State Agency Comments on EPA’s Planned Nonattainment Designations For 2015 Ozone NAAQS

EPA responded to state recommendations on ozone standard attainment designations in late December 2017. In January 2018, EPA stated that it would complete the designation process by April 30, 2018. It cannot issue its final decisions prior to April 19, 2018, because EPA must notify states no later than 120 days before the final designation if EPA plans to issue a designation that modifies a state recommendation.

In their comments to EPA regarding its intent to designate certain areas as nonattainment with the 2015 Ozone Standard, the states of Indiana, Michigan, and Wisconsin all point to transport of ozone precursors (nitrogen oxides and volatile organic compounds) from northeast Illinois and points south and southeast of Lake Michigan as the main cause of ozone concentrations in excess of the standard. All three states also assert that nonattainment boundaries should be limited to areas that actually contain a three-year average ambient monitor-based design value above the standard.

Michigan and Wisconsin point to various studies of ozone formation in the Lake Michigan basin, and reference modeling studies that suggest even zeroing out emissions in certain of the EPA’s intended nonattainment areas is predicted to have little to no impact on ozone concentrations, and may even increase concentrations due to the complex chemical reactions involved in ground level ozone formation.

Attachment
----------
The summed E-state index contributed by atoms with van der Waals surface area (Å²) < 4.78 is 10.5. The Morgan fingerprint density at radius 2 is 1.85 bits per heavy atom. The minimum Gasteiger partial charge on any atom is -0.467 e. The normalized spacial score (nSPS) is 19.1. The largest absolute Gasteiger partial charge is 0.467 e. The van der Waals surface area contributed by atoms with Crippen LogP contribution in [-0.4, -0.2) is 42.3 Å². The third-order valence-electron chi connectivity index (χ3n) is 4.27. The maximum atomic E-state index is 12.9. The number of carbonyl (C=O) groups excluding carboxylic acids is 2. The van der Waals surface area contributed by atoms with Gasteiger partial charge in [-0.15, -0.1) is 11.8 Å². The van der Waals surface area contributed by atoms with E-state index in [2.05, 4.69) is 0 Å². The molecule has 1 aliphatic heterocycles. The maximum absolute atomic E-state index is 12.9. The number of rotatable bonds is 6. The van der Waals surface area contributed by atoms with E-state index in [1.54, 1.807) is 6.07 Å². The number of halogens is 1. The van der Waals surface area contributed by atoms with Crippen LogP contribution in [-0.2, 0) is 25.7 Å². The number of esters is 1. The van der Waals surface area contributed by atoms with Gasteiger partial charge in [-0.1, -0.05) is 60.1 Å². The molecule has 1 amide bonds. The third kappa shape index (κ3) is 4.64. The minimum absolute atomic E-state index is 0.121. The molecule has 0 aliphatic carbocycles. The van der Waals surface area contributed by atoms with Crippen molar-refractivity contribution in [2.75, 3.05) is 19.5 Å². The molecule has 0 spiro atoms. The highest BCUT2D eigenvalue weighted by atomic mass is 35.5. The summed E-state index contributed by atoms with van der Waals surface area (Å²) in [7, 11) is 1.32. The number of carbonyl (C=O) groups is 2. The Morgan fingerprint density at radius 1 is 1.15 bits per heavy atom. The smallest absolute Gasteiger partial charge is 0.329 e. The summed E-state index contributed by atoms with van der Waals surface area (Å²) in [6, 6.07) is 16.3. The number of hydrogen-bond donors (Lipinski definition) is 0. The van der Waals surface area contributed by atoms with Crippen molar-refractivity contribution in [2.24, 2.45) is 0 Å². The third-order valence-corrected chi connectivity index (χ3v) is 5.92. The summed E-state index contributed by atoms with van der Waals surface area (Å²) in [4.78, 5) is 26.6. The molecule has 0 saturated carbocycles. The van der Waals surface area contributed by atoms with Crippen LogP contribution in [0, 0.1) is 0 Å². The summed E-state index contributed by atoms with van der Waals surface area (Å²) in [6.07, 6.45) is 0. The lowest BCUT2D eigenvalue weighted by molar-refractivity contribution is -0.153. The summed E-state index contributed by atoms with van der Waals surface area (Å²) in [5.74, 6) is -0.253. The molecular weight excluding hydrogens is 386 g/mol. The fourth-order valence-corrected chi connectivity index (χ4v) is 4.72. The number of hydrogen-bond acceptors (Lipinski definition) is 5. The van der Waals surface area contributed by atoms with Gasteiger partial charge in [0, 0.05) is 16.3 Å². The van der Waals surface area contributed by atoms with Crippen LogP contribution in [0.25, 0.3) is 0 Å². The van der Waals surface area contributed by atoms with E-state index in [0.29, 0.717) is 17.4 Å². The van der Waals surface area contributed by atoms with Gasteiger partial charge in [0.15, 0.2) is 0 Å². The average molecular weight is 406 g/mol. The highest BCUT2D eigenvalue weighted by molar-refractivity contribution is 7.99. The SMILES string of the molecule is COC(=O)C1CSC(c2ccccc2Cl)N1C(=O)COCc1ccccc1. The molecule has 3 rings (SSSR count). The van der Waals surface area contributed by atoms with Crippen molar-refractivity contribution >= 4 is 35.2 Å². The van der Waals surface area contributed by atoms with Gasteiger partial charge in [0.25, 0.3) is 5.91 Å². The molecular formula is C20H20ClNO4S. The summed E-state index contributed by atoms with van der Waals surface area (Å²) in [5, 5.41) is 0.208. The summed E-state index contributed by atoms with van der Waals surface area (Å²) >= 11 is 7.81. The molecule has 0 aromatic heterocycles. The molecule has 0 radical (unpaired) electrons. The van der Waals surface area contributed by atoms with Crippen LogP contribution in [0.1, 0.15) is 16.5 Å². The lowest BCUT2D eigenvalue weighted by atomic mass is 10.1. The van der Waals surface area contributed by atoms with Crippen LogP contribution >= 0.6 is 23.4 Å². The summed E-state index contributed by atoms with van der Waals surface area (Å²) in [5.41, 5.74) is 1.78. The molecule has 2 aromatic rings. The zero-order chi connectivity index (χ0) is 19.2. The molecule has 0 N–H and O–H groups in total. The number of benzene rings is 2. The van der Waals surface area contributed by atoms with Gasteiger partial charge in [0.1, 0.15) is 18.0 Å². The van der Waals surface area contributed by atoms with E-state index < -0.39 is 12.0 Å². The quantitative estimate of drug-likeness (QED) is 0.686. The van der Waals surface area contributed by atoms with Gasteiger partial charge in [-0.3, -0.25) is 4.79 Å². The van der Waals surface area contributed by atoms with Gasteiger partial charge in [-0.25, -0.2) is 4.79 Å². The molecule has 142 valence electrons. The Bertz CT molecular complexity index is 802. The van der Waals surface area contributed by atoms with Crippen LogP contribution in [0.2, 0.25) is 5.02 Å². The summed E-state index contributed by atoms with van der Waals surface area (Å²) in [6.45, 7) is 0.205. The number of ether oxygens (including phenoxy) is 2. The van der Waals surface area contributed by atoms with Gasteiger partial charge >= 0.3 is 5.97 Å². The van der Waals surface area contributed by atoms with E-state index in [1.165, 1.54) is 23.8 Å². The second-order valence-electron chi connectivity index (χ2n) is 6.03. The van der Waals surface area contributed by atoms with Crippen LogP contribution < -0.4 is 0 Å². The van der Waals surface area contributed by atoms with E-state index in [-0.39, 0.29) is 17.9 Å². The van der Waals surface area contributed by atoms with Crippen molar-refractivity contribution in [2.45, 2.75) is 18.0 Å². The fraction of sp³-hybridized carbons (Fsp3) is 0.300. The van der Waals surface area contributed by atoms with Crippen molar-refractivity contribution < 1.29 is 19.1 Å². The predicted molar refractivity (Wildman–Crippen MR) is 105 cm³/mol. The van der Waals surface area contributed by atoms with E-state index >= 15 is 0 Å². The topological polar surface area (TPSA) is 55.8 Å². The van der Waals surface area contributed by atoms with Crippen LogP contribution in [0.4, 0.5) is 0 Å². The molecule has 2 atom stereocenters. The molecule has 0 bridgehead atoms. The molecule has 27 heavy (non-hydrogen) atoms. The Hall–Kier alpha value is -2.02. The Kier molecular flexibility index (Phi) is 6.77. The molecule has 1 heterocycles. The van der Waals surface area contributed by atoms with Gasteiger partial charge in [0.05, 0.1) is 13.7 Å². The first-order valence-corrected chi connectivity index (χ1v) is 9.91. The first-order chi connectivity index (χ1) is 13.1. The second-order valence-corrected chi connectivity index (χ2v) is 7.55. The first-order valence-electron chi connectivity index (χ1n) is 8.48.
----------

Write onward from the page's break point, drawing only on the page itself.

The State of Indiana called the inclusion of Lake and Porter counties in northwest Indiana, part of the Chicago-Naperville, IL-IN-WI Combined Statistical Area (CSA), “unjustified and unwarranted” due to the measured attainment of monitors in those counties, and the significant and permanent emission reductions that have already occurred in the area.

Michigan, like Wisconsin, commented that ozone precursor transport, and the effect of Lake Michigan are substantial issues for attainment in West Michigan. Like Wisconsin, Michigan finds a relationship between distance from the lake and ozone concentrations. However, perhaps due to its location on the eastern shore of Lake Michigan and generally prevailing westerly winds, Michigan finds that design values in excess of the standard are likely limited to about 20 miles from the eastern lakeshore, compared with Wisconsin’s finding of nominally 3 to 4 miles from the western lakeshore. As a result, Michigan has requested that EPA consider nonattainment designation for specific townships near the lakeshore, rather than full county designations.

Wisconsin is the most critical of EPA and its intention to designate certain parts of the state primarily near the western shore of Lake Michigan as nonattainment. Wisconsin argues for a state-wide designation of attainment “supported by science and data provided previously by DNR that shows that the state’s elevated ozone concentrations are the result of factors beyond the state’s control, such as out-of-state emissions, geography, and meteorology.” Short of such a determination, the state argues that any nonattainment areas should be limited to areas with measured nonattainment, essentially only areas within approximately 3 to 4 miles of the lakeshore. Monitors in Wisconsin demonstrate a strong gradient in ozone concentrations with distance from the lake. Three lakeshore counties have two or more ozone monitors, which bear out this gradient, and demonstrate that elevated levels of ozone in the state are a result of lake effect winds.